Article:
Charts produced by NOAA are, for the most part, now standardized into a series of scales. Small-scale, “offshore” charts come in variety of scales of one to a few millions. These charts have numerical scales (one inch equals eight to 40 miles) that preclude their use in near-shore areasthe chart simply lacks the details necessary for precise navigation. They are designed for offshore navigation, tracking offshore progress, and planning landfall. To facilitate this latter purpose, these charts often include the boundaries (shown in purple) of larger-scale charts in the chart area.

These next-larger-scale charts are the one to a few hundred thousands series of charts. These “general” charts typically cover some 200 to 300 miles on a side, cover only coastal areas, and contain sufficient detail for navigation in more than 10 fathoms (60 feet) of water. For navigation in depths of less than 10 fathoms, one should use a “coastal” chart in the 1:80,000 series. These charts typically show areas 40 miles on a side, and show in-shore detail, except within harbors and inland passages. These charts are ideal for the daysailor, as they typically have the navigational detail and geographic range needed for a day-trip. Finally, there are a series of large-scale “harbor” charts available from NOAA that show detailed views or harbors and inland waterways. These charts can be at scales of 1:40,000 to 1:2,500. The later has a numerical scale of one inch equals about 200 feet, detailed enough to represent on the chart a 10-foot-long dock, and water depths of less than one foot.

The descriptions above illustrate the importance of depth measurements reported on charts. Ultimately, the water depth of a point on the sea is the fundamental reason most mariners turn to charts. Water depths on charts can be shown in feet, fathoms, or meters, and in fractions of any of them. The variety of units can be confusing, and potentially dangerous. Chart makers recognize this and most NOAA charts very prominently display the depth unit on opposite corners of the margin of a chart. The Straits of Florida chart, for example, is labeled “SOUNDINGS IN FATHOMS” on the upper left and lower right corners. The same information is given again in the title block, which also gives the datum for the depth measurements. The repetitive announcement of units for depths is not without causeone must carefully determine the depth units of a chart before using it for navigation.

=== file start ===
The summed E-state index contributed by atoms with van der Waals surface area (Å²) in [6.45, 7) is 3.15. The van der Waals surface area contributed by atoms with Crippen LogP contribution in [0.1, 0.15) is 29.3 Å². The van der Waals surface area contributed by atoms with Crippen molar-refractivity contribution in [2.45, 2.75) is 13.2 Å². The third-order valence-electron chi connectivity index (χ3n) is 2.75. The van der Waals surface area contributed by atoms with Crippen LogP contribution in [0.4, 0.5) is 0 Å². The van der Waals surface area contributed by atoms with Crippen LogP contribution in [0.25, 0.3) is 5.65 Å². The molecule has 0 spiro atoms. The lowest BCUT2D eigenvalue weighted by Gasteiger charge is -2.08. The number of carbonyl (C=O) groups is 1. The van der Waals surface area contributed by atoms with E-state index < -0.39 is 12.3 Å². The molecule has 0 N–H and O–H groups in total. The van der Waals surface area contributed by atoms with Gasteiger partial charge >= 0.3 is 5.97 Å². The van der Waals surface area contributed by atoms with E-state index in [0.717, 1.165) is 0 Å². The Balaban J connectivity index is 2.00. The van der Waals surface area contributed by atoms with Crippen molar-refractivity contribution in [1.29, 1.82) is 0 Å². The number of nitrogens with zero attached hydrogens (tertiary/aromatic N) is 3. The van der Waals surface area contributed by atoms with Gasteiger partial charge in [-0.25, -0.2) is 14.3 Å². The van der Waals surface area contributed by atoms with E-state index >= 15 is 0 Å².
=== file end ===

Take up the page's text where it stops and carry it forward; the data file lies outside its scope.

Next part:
Depths of the sea and heights of land are indicated on charts in two ways. Point measurements are measured depths or heights for that particular point, and are indicated on charts by small, sans-serif type on a horizontal baseline. While a given chart may contain thousands of spot measurements of depths, it would be impossible to indicate the topographic shape of the bottom with spot measurements alone. Instead, chart makers use contour lines to show the shape of the bottom. Contours are lines of equal depth, and from them the practiced mariner can visualize the form of the ocean bottom.

Depth contours are often generalized and usually do not include a label identifying their depth. Instead, NOAA uses a series of different dashed and dotted lines to indicate the depth of a given contourthese symbols are explained in figure 2, on NOAA Chart No. 1. Even on a chart with depths in feet, the depth contours are incremented in fathoms. Shallow depth contours are often given by a dotted line, but contours for four fathoms and deeper have unique patterns, with the number of dots and dashes indicating the water depth. Contours on land are labeled, and are usually given in feet or meters; one must check the title block to find the actual units.

Larry McKenna is a navigation instructor, freelance writer, and sailor who lives in Overland Park, Kansas.

By Ocean Navigator